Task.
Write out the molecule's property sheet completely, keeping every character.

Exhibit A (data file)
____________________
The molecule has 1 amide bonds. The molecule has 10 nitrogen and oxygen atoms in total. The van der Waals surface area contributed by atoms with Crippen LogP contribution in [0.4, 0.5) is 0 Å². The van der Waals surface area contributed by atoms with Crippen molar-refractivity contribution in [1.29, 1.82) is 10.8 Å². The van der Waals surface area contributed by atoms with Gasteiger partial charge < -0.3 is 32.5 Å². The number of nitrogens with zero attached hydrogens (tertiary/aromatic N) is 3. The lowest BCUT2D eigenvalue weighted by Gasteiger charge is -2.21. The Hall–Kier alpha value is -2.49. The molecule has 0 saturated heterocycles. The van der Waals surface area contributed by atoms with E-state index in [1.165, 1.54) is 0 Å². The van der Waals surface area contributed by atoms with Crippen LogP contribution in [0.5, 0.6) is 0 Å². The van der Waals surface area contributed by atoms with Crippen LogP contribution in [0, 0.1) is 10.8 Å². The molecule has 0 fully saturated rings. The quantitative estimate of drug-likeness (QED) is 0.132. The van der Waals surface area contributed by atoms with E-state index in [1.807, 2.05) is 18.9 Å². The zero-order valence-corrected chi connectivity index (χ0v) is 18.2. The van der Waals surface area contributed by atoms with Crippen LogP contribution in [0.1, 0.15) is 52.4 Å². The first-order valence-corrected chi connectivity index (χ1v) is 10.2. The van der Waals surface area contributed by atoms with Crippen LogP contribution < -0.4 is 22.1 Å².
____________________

The molecule has 1 amide bonds. The molecule has 10 nitrogen and oxygen atoms in total. The van der Waals surface area contributed by atoms with Crippen LogP contribution in [0.4, 0.5) is 0 Å². The van der Waals surface area contributed by atoms with Crippen molar-refractivity contribution in [1.29, 1.82) is 10.8 Å². The van der Waals surface area contributed by atoms with Gasteiger partial charge < -0.3 is 32.5 Å². The number of nitrogens with zero attached hydrogens (tertiary/aromatic N) is 3. The lowest BCUT2D eigenvalue weighted by Gasteiger charge is -2.21. The Hall–Kier alpha value is -2.49. The molecule has 0 saturated heterocycles. The van der Waals surface area contributed by atoms with E-state index in [1.165, 1.54) is 0 Å². The van der Waals surface area contributed by atoms with Crippen LogP contribution in [0.5, 0.6) is 0 Å². The van der Waals surface area contributed by atoms with Crippen LogP contribution in [0, 0.1) is 10.8 Å². The molecule has 0 fully saturated rings. The quantitative estimate of drug-likeness (QED) is 0.132. The van der Waals surface area contributed by atoms with E-state index in [1.807, 2.05) is 18.9 Å². The zero-order valence-corrected chi connectivity index (χ0v) is 18.2. The van der Waals surface area contributed by atoms with Crippen LogP contribution in [0.1, 0.15) is 52.4 Å². The first-order valence-corrected chi connectivity index (χ1v) is 10.2. The van der Waals surface area contributed by atoms with Crippen LogP contribution < -0.4 is 22.1 Å².